Tokyo's new international airport may or may not open on Saturday as scheduled, but the anxiety of waiting to see is a source of many headaches in the airline and travel businesses here.
With an alliance of radicals and farmers threatening a last-ditch offensive to keep the airport closed, the airlines are besieged with calls from nervous passengers who are booked on the first flights in and out. Some are conceling out or switching to flights that leave from another major international airport at Osaka.
The airlines are trying to reassure them that all is well and that planes can fly safely to and from the new facility 40 miles from Tokyo, but they are doing so with fingers crossed.
"Until it starts operating we can't really tell what is going to happen," an official of one foreign airline acknowleged.
The airport's opponents, who have fought an often bloody battle for 12 years to keep it closed, are doing all they can to escalate the war of nerves.
Issaku Tomura, chairman of the Airport Opposition League, issued a broadside declaring that the airport at Narita is "too dangerous to use" and blaming the government of Prime Minister Takeo Fukuda for risking the lives of foreign travelers.
"For the government to push ahead at this stage is to court tragedy," declared Tomura, who suggested that guns of the police, not his own group's threats of violence, were the major source of danger.
Yesterday, another opposition leader, Hajime Atsuta, added a new nerve-fraying note certain to frighten prospective passengers. He said that seven years ago his followers had dug a 65-foot-long tunnel beneath the land where the airport's only runway is now located.
The tunnel is still there, 22 feet underground, and is likely to cause accidents as the runway gradually sinks under the weight of planes, he said.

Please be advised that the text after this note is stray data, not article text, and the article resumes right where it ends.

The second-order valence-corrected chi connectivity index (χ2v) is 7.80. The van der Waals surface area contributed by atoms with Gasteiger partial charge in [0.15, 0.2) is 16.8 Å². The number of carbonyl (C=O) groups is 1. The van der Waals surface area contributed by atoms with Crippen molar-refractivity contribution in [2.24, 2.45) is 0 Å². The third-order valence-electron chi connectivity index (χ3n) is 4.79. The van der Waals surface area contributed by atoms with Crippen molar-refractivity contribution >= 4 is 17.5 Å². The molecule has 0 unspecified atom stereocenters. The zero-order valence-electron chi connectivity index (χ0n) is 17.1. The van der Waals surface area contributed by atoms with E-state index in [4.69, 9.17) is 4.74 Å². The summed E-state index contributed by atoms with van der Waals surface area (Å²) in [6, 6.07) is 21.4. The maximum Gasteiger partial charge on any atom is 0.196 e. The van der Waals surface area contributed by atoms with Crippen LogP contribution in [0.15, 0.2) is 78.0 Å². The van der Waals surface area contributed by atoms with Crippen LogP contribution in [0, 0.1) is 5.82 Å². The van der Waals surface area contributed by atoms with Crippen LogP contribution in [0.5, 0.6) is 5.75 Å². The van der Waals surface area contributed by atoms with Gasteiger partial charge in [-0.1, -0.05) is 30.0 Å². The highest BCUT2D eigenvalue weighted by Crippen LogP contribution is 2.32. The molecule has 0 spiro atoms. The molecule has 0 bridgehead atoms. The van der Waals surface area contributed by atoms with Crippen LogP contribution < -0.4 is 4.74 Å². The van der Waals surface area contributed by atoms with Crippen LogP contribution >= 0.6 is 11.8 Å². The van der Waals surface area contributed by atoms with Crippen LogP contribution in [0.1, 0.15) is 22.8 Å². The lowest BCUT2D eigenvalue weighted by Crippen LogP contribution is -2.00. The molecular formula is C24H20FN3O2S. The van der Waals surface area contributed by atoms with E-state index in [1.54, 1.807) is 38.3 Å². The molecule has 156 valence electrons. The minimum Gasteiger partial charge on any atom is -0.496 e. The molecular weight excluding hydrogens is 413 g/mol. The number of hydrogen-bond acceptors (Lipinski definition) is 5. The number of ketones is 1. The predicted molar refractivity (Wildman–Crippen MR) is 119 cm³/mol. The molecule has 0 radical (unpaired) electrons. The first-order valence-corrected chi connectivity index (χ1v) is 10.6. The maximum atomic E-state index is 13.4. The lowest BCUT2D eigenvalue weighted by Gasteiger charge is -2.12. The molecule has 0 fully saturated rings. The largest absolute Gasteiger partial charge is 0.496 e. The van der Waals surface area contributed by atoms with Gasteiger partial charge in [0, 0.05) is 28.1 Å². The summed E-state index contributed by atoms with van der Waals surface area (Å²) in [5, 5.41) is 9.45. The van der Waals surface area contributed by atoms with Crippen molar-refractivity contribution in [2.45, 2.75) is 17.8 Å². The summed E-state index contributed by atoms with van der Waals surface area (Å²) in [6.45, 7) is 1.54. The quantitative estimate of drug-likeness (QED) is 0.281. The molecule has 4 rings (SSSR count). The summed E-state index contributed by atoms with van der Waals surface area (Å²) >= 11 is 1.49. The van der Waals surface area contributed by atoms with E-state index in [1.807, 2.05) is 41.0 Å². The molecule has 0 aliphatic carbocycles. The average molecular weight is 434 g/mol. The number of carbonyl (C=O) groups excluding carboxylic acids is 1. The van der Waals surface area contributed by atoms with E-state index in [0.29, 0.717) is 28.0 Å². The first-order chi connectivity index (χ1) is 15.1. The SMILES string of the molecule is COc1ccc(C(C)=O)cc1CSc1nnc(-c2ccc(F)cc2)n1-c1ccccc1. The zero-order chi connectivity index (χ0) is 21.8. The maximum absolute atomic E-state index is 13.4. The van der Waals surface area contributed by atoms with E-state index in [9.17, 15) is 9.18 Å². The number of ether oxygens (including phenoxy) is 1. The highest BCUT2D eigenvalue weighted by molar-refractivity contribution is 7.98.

Airport officials disputed Atsuta's claim, saying that they had filled tunnels with concrete and pilings, but they promised to check again, anyway.
All week long authorities have been watching two structures near the airport which in the past have been used by protesters to stage violent assaults. The police have not taken them, however, hoping that a trace can be negotiated before Saturday's official opening. The radicals and farmers have refused so far to call off their threatened disruption and have scheduled a mass rally outside the airport Saturday morning.
Meanwhile, passengers, agents and airlines wait in dismay and anxiety as newspaper headlines hint at possible disasters this weekend.
Toshio Tominagi, spokesman for Japan Asia Airways, said 10 to 15 passengers a day call asking to have their bookings switched from flights leaving Narita to those departing from Osaka.
When the airline announced March 17 tha tit would use Nartita's facilities, 30 percent of booked passengers canceled immediately, he said. When the airport failed to open because of destruction to a control tower on March 26, most of the passengers who canceled rebooked since it meant they could still leave safely from Haneda, the present airport.
Many passengers who had booked flights in June suddenly switched to early May departures to beat the Narita opening, said a spokesman for the nation's largest travel agency, the Japan Travel Bureau. Many others scheduled to leave in the next few weeks are asking to fly out of Osaka, he said.
The nervousness increased when two major foreign airlines, British Airways and Pan Am, were quoted as saying their flights would not risk Narita. Officials of both subsequently said they had been misquoted and said their flights would indeed use Narita.
In Cologne, West Germany, directors of Lufthansa agreed to use Narita only if that airport is in a normal state one hour after it opens Saturday, according to the Kyodo News Service.
The government has canceled plans for a mammoth opening-day ceremony which was to have included a speech by Fakuda. Instead, only a small gathering will be held and Fukuda will not appear, apparently because of security reasons.
The airlines are insisting on maximum security. Only passengers will be permitted inside the grounds initially and all check-in baggage will be searched for explosives and then bound up to prevent reopening, a procedure normally used only at airports notoriously short on security procedures.